The wireless industry has seen robust net additions over recent years, and Wall Street wants to know how long companies can keep up the strong growth.
AT&T Inc.’s T,
“We expect AT&T to outperform on postpaid phone net adds this quarter as it benefits from its customer retention and acquisition tactics,” Barden wrote in a note to clients, adding that investors “await an industry postpaid phone subscriber ‘mean reversion’” from all-time highs in 2021 and 2022.
See also: AT&T says ‘very healthy’ wireless climate has continued
When a subscriber switches carriers, one company’s gain is another’s loss. But companies have been doing more than just canceling each other out, with Deutsche Bank analyst Bryan Kraft pegging wireless industry postpaid phone net adds at 9.3 million in 2022. That number far outpaces population growth, driven by trends such as people increasingly getting separate devices for work and personal use, kids obtaining phones at younger ages, and industry promotions that encourage the addition of new lines.
AT&T has stepped up its relative performance in the past couple years, notching subscriber gains on the heels of promotions that apply the same to new customers as they do to existing ones, and what the company says is a more simplified messaging strategy around plans and pricing.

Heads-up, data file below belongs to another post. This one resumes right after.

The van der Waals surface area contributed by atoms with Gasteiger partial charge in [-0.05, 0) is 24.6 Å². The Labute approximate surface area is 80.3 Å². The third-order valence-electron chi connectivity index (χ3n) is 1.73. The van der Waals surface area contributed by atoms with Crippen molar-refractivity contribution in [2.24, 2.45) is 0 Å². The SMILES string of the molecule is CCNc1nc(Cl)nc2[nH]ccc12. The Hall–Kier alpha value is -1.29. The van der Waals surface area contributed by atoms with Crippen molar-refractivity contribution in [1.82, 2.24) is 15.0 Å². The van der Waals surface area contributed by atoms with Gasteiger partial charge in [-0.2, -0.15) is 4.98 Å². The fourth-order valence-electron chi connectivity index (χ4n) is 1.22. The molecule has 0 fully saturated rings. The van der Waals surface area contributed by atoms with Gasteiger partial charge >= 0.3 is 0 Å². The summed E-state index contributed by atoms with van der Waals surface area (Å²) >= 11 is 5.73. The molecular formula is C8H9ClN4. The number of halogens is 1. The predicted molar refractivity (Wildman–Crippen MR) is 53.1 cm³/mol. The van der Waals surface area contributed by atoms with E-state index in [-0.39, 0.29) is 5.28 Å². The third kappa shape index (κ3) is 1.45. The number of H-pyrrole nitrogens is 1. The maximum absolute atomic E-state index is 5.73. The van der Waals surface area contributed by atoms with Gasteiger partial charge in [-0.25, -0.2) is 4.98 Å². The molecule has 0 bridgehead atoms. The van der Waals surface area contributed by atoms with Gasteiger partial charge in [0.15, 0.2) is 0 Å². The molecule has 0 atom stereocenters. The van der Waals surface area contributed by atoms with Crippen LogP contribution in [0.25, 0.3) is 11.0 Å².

While Keane expects a smaller level of first-quarter net additions for AT&T relative to last year — his estimates call for 344,000, versus 691,000 a year before — he still thinks the company’s net-addition growth will be “healthy” this year, and he sees room for possible upside.
“[M]anagement seems more bullish…and, consequently, we think there is some positive optionality here from stronger net adds,” he wrote.
That could suggest another decent year of gains for the industry as a whole.
“We believe that industry switching levels have been reasonably robust in 1Q, and that if trends continue at a similar pace, wireless industry postpaid phone net adds could end up above 8M this year,” he wrote. That would still mark a drop from last year’s levels but be “generally higher than what the carriers had been communicating earlier in the year, and lower than most buy-side and sell-side expectations.”